The drought that has covered most of the country has reinforced the need for more irrigation and shows the need for water infrastructure to be part of the government’s call for infrastructure projects to kick-start the post-Covid-19 recovery:
IrrigationNZ supports the Government’s decision to ready infrastructure projects for construction following a return to normal in New Zealand as part of efforts to boost the economy. IrrigationNZ notes that water infrastructure has been included in this.
“The pandemic and the lockdown have demonstrated how important the food and fibre sectors are to our country, to put food on the table and also to support our economy,” Chief Executive of IrrigationNZ Elizabeth Soal says.
Covid-19 has inflicted near-mortal damage on tourism and export-education and highlighted, yet again, the importance of primary production. Farming, horticulture and viticulture would do even more with better water infrastructure.
‘’It is therefore not only a huge relief for the primary industries sector to see water included as essential infrastructure but also extremely prudent. Not only will investment in water infrastructure projects create jobs during the construction phase, but they will also support the longer-term resilience of our economy.
“The COVID-19 pandemic has had a huge impact on everyone and while health and wellbeing are the number one priority, planning ahead for the post-pandemic New Zealand is essential,” Ms Soal says.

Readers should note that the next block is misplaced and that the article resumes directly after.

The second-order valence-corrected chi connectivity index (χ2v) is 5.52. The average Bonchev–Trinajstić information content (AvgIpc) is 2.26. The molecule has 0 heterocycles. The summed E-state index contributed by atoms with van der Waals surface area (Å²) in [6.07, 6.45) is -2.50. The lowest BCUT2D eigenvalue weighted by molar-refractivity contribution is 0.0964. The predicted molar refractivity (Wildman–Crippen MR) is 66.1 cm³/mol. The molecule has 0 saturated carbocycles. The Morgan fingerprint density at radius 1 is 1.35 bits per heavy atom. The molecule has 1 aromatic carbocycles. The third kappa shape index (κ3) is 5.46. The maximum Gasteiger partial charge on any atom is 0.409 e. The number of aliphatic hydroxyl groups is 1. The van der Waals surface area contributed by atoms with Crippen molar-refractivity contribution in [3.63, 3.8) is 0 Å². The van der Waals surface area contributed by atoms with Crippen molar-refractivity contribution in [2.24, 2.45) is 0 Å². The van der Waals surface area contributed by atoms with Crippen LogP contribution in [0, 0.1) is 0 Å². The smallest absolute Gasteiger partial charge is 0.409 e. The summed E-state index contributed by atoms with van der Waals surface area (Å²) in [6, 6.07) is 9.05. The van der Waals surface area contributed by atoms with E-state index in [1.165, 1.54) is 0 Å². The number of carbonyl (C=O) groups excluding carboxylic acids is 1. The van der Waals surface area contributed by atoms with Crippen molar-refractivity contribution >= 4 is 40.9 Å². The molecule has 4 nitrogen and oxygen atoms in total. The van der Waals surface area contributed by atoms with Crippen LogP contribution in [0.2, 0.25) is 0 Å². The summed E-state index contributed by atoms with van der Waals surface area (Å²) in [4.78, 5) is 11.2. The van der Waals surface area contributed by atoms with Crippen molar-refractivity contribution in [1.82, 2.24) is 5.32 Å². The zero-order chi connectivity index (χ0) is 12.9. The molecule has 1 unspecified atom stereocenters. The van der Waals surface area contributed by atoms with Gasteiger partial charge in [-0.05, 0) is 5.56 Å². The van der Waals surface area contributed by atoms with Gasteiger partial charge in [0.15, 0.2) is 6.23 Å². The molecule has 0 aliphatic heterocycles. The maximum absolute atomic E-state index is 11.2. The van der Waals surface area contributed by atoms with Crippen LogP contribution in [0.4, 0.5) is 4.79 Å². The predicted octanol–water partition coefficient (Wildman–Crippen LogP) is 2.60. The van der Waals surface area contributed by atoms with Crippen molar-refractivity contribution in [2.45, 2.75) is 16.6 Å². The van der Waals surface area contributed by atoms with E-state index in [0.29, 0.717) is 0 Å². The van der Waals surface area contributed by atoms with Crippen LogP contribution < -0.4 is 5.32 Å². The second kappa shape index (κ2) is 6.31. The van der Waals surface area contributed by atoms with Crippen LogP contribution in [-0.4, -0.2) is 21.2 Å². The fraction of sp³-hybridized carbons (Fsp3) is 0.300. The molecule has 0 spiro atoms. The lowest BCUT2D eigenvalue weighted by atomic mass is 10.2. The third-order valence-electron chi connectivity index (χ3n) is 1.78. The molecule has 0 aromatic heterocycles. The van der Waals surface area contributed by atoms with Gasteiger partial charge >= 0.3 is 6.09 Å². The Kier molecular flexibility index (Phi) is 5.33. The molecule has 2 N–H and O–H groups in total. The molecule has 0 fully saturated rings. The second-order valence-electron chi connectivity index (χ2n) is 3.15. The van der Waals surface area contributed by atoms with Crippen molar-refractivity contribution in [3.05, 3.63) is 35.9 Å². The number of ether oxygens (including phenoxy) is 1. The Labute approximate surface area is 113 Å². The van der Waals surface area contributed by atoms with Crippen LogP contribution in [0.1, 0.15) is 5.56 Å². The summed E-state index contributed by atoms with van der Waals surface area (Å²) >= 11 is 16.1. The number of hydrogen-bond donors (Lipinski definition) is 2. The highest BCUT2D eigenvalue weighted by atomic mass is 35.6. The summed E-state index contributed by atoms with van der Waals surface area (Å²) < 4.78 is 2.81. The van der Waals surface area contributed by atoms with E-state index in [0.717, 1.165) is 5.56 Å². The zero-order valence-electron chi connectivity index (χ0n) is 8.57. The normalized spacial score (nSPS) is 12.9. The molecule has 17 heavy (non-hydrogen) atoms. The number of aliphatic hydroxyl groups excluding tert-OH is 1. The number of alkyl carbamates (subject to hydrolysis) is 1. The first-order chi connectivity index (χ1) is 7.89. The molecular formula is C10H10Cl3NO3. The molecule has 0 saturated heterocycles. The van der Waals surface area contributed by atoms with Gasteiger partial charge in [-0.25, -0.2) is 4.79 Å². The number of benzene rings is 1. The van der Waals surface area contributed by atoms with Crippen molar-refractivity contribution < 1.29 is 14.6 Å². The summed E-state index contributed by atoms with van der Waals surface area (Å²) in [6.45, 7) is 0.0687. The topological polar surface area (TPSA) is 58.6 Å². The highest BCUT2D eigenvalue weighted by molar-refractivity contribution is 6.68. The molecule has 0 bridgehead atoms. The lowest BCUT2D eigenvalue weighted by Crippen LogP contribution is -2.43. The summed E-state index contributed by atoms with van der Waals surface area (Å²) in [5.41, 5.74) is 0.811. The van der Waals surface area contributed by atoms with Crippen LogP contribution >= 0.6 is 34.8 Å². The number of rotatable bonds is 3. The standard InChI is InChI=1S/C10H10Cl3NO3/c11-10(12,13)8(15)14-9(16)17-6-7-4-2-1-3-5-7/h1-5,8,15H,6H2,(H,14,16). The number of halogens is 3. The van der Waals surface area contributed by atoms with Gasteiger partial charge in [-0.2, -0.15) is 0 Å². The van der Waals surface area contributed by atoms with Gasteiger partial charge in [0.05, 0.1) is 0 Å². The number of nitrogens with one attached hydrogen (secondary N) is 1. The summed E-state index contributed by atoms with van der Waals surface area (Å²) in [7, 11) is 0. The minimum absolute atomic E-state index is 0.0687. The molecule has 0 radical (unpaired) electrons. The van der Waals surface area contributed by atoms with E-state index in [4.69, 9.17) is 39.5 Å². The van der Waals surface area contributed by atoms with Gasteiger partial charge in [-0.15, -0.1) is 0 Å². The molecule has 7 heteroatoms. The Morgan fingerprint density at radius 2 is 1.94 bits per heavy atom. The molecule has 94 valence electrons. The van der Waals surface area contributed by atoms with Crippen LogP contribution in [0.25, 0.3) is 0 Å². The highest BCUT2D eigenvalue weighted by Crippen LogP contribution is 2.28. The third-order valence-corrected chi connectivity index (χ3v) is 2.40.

The economic and social costs of dealing with the pandemic, the shutdown and the recovery will hold back the country for years.
Primary production and the businesses which service and supply it, and process its produce, will be more important than ever.
“In the last few decades, water infrastructure projects have typically been funded largely by local communities and end users. As the effects of the pandemic affect regional economies on a scale we have not seen before, increased central government funding will be critical from now on. High levels of co-funding at the local level will simply no longer be feasible” said Ms Soal.
“We also need to consider how certain processes the Local Government Act and the Resource Management Act will affect the viability of projects” says Ms Soal. “For example, it is currently unclear how annual planning processes will occur or how resource consents can be fast-tracked to get projects ‘shovel-ready’ in a short time frame. Consenting processes for major projects generally take years, not weeks” said Ms Soal.
If the economy is to get up to speed as quickly We need to create the jobs and earn the export income that will fuel the recovery. New projects, including irrigation, that will do this can’t be hamstrung by the current time consuming and expensive consent process.
After Cyclone Bola, then- Prime Minister David Lange ordered the army to construct a Bailey bridge without resource consent.
The government must find a way to enable short cuts to consent processes to allow infrastructure projects to start in weeks to a very few months not years.
That doesn’t mean ignoring the requirement to maintain high environmental standards. There are enough irrigation schemes that have improved economic, environmental and social sustainability already operating on which the standards for new ones could be based.
When the state of emergency is over and alert levels end, we’ll be faced with a new normal that will leave the country much poorer than it was just weeks ago.
We can’t afford to have repairs to the economic and social damage inflicted by Covid-19 and the response to it, hampered by torturous consent processes that held back development in the old normal.